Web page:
In hindsight, Microsoft’s launch of its Teams product in 2017 could not have come at a better time for the company. Intended as a successor to the Skype for Business product and a direct competitor to Slack, Teams had a couple of years to mature before the era of COVID-19.

The response to the pandemic caused many organizations to ask their office staff to work from home. This trend caused a spike in demand for online collaboration and communication tools, and by early 2020 Teams had a sufficiently compelling feature set to capitalize on it.

That rising tide lifted all boats, and competitors such as Slack and Zoom took off as well. But Teams had some things going for it that those alternatives didn’t; the most important was its native integration with the ubiquitous Microsoft Office product suite as well as the cloud-based Microsoft 365 ecosystem. As a result, Teams now has more than 270 million users (up from 20 million in 2019) across over 1 million organizations.

That phenomenal growth–in the capabilities and complexity of the product, as well as its user base–has not been without issues for subscriber organizations, such as:

  • Sprawl: Many organizations’ Teams environments have hundreds or even thousands of team spaces and thousands of internal and external user accounts; many of these spaces and accounts are inactive.
  • Cost control: Complex licensing for variousTeams components means that many companies are overspending on their Teams environments.
  • Security concerns: The ease with which users can share files and other content both inside and outside the organization is just one of the Teams features that raises security risks if not properly controlled. 

What started in 2017 as a semi-cool Slack alternative is now an essential tool for millions of users around the world.The growth of these and other issues means that all organizations using Teams must exercise better governance of the Teams environment.

All About Governance

What do we mean by “governance”?

At a high level, IT governance is the set of policies and procedures that an organization uses to optimize the efficient use of IT resources and help the organization achieve its goals. At CoreView, we expand a bit on this idea with our four pillars of governance:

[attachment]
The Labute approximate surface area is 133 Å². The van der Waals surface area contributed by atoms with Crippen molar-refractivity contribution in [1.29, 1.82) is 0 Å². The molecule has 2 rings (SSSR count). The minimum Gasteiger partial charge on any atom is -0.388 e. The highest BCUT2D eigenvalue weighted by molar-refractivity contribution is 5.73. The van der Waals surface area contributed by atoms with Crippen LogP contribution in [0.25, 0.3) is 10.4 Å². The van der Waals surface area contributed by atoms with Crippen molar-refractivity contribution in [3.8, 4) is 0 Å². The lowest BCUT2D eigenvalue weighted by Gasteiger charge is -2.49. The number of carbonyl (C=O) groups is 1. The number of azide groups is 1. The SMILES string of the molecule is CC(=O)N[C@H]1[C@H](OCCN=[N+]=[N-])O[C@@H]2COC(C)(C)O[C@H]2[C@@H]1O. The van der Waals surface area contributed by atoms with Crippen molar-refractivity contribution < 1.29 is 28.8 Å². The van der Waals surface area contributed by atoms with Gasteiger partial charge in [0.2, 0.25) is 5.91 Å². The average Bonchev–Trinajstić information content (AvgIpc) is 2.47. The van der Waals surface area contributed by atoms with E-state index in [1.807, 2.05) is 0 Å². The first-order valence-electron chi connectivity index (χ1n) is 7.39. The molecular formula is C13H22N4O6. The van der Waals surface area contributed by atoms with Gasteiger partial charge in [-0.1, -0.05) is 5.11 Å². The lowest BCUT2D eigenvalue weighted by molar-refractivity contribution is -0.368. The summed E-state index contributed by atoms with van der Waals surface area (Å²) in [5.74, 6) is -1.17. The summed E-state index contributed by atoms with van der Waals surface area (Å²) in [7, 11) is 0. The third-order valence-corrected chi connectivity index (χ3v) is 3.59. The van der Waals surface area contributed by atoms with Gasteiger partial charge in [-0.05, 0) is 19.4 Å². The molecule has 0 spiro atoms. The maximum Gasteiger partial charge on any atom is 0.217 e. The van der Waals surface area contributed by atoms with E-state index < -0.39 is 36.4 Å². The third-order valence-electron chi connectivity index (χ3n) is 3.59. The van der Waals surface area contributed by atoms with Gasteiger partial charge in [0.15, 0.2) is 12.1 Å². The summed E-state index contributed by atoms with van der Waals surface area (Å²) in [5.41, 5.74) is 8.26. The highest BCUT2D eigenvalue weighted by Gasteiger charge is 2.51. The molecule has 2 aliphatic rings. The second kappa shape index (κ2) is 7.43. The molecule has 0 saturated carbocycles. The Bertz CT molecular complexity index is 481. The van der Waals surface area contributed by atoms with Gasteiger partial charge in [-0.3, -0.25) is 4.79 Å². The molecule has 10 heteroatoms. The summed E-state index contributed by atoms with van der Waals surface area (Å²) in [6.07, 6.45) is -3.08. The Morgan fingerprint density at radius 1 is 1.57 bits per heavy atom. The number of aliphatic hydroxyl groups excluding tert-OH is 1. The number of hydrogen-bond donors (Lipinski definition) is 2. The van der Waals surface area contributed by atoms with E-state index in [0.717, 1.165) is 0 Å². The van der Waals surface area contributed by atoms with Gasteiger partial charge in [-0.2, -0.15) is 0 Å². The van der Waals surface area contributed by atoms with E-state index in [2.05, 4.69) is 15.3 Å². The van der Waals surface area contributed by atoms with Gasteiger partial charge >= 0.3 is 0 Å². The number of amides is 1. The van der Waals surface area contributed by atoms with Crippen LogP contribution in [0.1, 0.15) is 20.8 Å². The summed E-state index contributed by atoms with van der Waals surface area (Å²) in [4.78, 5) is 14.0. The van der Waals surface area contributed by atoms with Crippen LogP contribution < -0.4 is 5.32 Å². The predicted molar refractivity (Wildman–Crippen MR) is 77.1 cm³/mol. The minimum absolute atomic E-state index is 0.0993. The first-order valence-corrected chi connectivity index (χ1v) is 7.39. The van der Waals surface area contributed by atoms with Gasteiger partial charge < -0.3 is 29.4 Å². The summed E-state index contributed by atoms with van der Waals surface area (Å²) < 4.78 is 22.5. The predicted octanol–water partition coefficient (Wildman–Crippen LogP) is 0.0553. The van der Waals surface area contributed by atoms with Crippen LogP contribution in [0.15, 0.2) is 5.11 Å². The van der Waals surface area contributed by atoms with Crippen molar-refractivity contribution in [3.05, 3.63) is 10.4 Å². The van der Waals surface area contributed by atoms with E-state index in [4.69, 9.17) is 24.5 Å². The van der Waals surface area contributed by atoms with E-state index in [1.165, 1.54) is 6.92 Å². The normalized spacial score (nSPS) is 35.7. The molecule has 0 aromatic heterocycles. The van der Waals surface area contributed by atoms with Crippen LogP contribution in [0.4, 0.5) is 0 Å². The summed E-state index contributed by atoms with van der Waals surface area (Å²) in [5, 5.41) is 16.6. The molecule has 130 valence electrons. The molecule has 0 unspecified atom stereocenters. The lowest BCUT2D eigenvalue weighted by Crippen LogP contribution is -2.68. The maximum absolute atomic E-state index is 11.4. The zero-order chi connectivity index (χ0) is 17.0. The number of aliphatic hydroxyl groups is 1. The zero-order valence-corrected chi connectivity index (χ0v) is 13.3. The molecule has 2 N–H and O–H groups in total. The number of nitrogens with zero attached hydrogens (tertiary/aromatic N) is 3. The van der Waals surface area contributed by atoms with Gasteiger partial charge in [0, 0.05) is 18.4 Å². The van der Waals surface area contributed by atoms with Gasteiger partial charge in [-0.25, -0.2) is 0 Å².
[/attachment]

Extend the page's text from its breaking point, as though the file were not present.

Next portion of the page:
• Reporting/attestation: Identifying the systems and data in need of governance.
  • Policy enforcement: Employing manual or automated protocols to ensure the systems and data maintain their compliance with governance policies.
  • Risk assessment: Using historical trends to prioritize new events and maintaining an accountability record.
  • Communication: Keeping the workforce and organizational leadership educated and informed regarding governance best practices.

Why Microsoft Teams Needs Better Governance

Microsoft Teams has a special need for better governance. As organizations have come to rely on Teams as their primary communication and collaboration tool, many would find it difficult to function if it were not available or its functionality was limited. Protecting its integrity and reliability is now of paramount importance for many organizations.

Even small implementations of Microsoft Teams can have extraordinary complexity. Teams combines many Microsoft 365 elements into a single ecosystem, including Active Directory groups, Exchange mailboxes,SharePoint sites, and OneDrive folders, along with audio, video, and text communication tools, with nifty features such as virtual whiteboard, automatic audio transcription, and more.

These components all have their own unique security risks, and their interdependencies make governance a difficult task at best.

Top Governance Tips for Teams

At CoreView, we have five basic tips for improving Teams governance:

  • Take Inventory: Understand your Teams and Microsoft 365 landscape. What components do you have, and what business processes do they serve?
  • Harden security: Use the Sensitivity Labels feature to identify content that should not be shared outside the organization, make sure each team space has primary and secondary owners, and apply other security best practices.
  • Ensure continuous compliance: Use attestation policies to ensure each team site has a real human owner and an actual business need. Enforce a team space lifecycle policy to control sprawl.
  • Perform audits: Track the activities of external and guest users. Have the status of any given team space available at a moment’s notice. Perform audits on a continual basis–not just once per year or in response to a security issue.
  • Have fun! Find ways to make Teams governance fun and exciting. Leverage automated tools to reduce the burden.

How CoreView Can Help

As the leading provider of Microsoft 365management tools, CoreView can simplify your Teams governance tasks and make them easy and fun. CoreView’s powerful suite of tools automates much of the work, enabling you to analyze, administer, optimize, secure, and audit yourMicrosoft 365 environment with intuitive, graphical reports and dashboards that give you a real-time, holistic view of your environment. 

CoreView’s security tools, in particular, help identify security risks before they become issues or breaches. CoreView has the flexibility to automate the enforcement of your governance policies.Understanding and managing your Teams environment has never been easier.

For more information about how CoreView can enhance your Microsoft Teams governance, and to schedule a demo, contact a CoreView consultant today.

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